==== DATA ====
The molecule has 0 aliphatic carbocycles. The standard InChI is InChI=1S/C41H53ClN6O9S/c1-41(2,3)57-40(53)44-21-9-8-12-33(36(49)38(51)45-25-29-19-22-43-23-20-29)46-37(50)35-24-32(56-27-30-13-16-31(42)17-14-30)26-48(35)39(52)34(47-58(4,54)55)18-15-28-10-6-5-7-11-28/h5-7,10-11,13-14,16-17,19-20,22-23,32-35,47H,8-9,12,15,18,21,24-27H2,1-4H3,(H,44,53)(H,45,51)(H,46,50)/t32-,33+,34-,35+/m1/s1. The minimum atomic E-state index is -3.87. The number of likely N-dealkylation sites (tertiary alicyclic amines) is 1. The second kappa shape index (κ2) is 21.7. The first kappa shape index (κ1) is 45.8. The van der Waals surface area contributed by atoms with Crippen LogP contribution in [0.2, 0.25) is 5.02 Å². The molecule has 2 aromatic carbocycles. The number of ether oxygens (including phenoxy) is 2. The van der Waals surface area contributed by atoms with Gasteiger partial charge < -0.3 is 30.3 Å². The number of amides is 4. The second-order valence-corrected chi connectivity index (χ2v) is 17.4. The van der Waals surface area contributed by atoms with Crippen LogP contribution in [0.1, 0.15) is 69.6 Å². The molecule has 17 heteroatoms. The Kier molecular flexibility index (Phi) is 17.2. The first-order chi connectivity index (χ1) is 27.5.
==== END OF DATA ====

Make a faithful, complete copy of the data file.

The molecule has 0 aliphatic carbocycles. The standard InChI is InChI=1S/C41H53ClN6O9S/c1-41(2,3)57-40(53)44-21-9-8-12-33(36(49)38(51)45-25-29-19-22-43-23-20-29)46-37(50)35-24-32(56-27-30-13-16-31(42)17-14-30)26-48(35)39(52)34(47-58(4,54)55)18-15-28-10-6-5-7-11-28/h5-7,10-11,13-14,16-17,19-20,22-23,32-35,47H,8-9,12,15,18,21,24-27H2,1-4H3,(H,44,53)(H,45,51)(H,46,50)/t32-,33+,34-,35+/m1/s1. The minimum atomic E-state index is -3.87. The number of likely N-dealkylation sites (tertiary alicyclic amines) is 1. The second kappa shape index (κ2) is 21.7. The first kappa shape index (κ1) is 45.8. The van der Waals surface area contributed by atoms with Crippen LogP contribution in [0.2, 0.25) is 5.02 Å². The molecule has 2 aromatic carbocycles. The number of ether oxygens (including phenoxy) is 2. The van der Waals surface area contributed by atoms with Gasteiger partial charge < -0.3 is 30.3 Å². The number of amides is 4. The second-order valence-corrected chi connectivity index (χ2v) is 17.4. The van der Waals surface area contributed by atoms with Crippen LogP contribution in [0.1, 0.15) is 69.6 Å². The molecule has 17 heteroatoms. The Kier molecular flexibility index (Phi) is 17.2. The first-order chi connectivity index (χ1) is 27.5.